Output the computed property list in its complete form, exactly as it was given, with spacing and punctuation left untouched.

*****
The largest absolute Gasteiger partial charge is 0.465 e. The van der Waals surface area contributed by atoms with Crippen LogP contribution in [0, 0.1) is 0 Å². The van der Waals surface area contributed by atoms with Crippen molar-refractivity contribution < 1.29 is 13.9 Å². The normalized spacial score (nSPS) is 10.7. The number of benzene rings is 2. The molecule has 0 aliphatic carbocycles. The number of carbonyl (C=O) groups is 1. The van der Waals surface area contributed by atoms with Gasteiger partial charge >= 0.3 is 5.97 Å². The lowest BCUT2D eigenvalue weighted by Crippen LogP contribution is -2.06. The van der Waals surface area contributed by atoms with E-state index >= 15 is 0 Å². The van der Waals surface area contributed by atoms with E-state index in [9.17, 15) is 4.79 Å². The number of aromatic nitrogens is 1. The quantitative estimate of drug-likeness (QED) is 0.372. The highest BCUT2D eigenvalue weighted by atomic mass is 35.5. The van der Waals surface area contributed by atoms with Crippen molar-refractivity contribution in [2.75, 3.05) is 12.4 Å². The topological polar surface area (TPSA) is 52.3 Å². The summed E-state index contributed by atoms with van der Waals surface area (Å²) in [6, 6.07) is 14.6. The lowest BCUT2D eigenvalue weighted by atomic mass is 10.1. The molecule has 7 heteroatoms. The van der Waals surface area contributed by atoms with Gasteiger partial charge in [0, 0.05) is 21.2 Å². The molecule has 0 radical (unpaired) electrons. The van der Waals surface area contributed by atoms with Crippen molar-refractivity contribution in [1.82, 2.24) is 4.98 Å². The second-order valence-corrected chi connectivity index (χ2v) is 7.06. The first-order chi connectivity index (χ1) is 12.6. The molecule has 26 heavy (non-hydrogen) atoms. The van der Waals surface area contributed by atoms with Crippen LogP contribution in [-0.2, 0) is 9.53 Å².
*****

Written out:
The largest absolute Gasteiger partial charge is 0.465 e. The van der Waals surface area contributed by atoms with Crippen LogP contribution in [0, 0.1) is 0 Å². The van der Waals surface area contributed by atoms with Crippen molar-refractivity contribution < 1.29 is 13.9 Å². The normalized spacial score (nSPS) is 10.7. The number of benzene rings is 2. The molecule has 0 aliphatic carbocycles. The number of carbonyl (C=O) groups is 1. The van der Waals surface area contributed by atoms with Gasteiger partial charge >= 0.3 is 5.97 Å². The lowest BCUT2D eigenvalue weighted by Crippen LogP contribution is -2.06. The van der Waals surface area contributed by atoms with E-state index >= 15 is 0 Å². The van der Waals surface area contributed by atoms with E-state index in [9.17, 15) is 4.79 Å². The number of aromatic nitrogens is 1. The quantitative estimate of drug-likeness (QED) is 0.372. The highest BCUT2D eigenvalue weighted by atomic mass is 35.5. The van der Waals surface area contributed by atoms with Crippen molar-refractivity contribution in [2.75, 3.05) is 12.4 Å². The topological polar surface area (TPSA) is 52.3 Å². The summed E-state index contributed by atoms with van der Waals surface area (Å²) in [6, 6.07) is 14.6. The lowest BCUT2D eigenvalue weighted by atomic mass is 10.1. The molecule has 7 heteroatoms. The van der Waals surface area contributed by atoms with Gasteiger partial charge in [0, 0.05) is 21.2 Å². The molecule has 0 radical (unpaired) electrons. The van der Waals surface area contributed by atoms with Crippen molar-refractivity contribution in [1.82, 2.24) is 4.98 Å². The second-order valence-corrected chi connectivity index (χ2v) is 7.06. The first-order chi connectivity index (χ1) is 12.6. The molecule has 26 heavy (non-hydrogen) atoms. The van der Waals surface area contributed by atoms with Crippen LogP contribution in [-0.2, 0) is 9.53 Å².